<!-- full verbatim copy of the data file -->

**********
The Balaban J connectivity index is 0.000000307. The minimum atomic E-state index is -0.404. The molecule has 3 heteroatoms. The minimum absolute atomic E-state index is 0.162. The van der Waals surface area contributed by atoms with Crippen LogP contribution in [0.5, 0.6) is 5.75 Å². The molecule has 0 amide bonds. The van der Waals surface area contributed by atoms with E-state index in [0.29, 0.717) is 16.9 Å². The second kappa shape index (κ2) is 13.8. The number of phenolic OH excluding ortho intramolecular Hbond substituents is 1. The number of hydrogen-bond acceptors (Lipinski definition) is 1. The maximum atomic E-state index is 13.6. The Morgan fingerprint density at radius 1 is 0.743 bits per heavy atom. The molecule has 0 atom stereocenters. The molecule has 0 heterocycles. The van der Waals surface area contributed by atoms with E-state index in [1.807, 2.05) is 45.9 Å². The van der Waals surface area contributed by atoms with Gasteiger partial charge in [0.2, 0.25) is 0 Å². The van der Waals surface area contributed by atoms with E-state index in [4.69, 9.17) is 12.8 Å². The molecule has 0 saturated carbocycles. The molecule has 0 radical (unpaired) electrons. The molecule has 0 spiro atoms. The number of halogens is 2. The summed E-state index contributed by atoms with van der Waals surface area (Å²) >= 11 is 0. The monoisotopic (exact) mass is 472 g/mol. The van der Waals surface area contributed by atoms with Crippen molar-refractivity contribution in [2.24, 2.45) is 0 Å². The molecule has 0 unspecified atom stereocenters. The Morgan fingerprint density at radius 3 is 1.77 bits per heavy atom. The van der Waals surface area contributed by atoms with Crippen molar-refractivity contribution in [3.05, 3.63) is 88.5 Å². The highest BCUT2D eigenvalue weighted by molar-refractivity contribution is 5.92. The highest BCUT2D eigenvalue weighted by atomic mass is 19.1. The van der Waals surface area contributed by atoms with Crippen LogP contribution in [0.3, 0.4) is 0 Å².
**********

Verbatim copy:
The Balaban J connectivity index is 0.000000307. The minimum atomic E-state index is -0.404. The molecule has 3 heteroatoms. The minimum absolute atomic E-state index is 0.162. The van der Waals surface area contributed by atoms with Crippen LogP contribution in [0.5, 0.6) is 5.75 Å². The molecule has 0 amide bonds. The van der Waals surface area contributed by atoms with E-state index in [0.29, 0.717) is 16.9 Å². The second kappa shape index (κ2) is 13.8. The number of phenolic OH excluding ortho intramolecular Hbond substituents is 1. The number of hydrogen-bond acceptors (Lipinski definition) is 1. The maximum atomic E-state index is 13.6. The Morgan fingerprint density at radius 1 is 0.743 bits per heavy atom. The molecule has 0 atom stereocenters. The molecule has 0 heterocycles. The van der Waals surface area contributed by atoms with E-state index in [1.807, 2.05) is 45.9 Å². The van der Waals surface area contributed by atoms with Gasteiger partial charge in [0.2, 0.25) is 0 Å². The van der Waals surface area contributed by atoms with E-state index in [4.69, 9.17) is 12.8 Å². The molecule has 0 saturated carbocycles. The molecule has 0 radical (unpaired) electrons. The molecule has 0 spiro atoms. The number of halogens is 2. The summed E-state index contributed by atoms with van der Waals surface area (Å²) >= 11 is 0. The monoisotopic (exact) mass is 472 g/mol. The van der Waals surface area contributed by atoms with Crippen molar-refractivity contribution in [2.24, 2.45) is 0 Å². The molecule has 0 unspecified atom stereocenters. The Morgan fingerprint density at radius 3 is 1.77 bits per heavy atom. The van der Waals surface area contributed by atoms with Crippen molar-refractivity contribution in [3.05, 3.63) is 88.5 Å². The highest BCUT2D eigenvalue weighted by molar-refractivity contribution is 5.92. The highest BCUT2D eigenvalue weighted by atomic mass is 19.1. The van der Waals surface area contributed by atoms with Crippen LogP contribution in [0.3, 0.4) is 0 Å².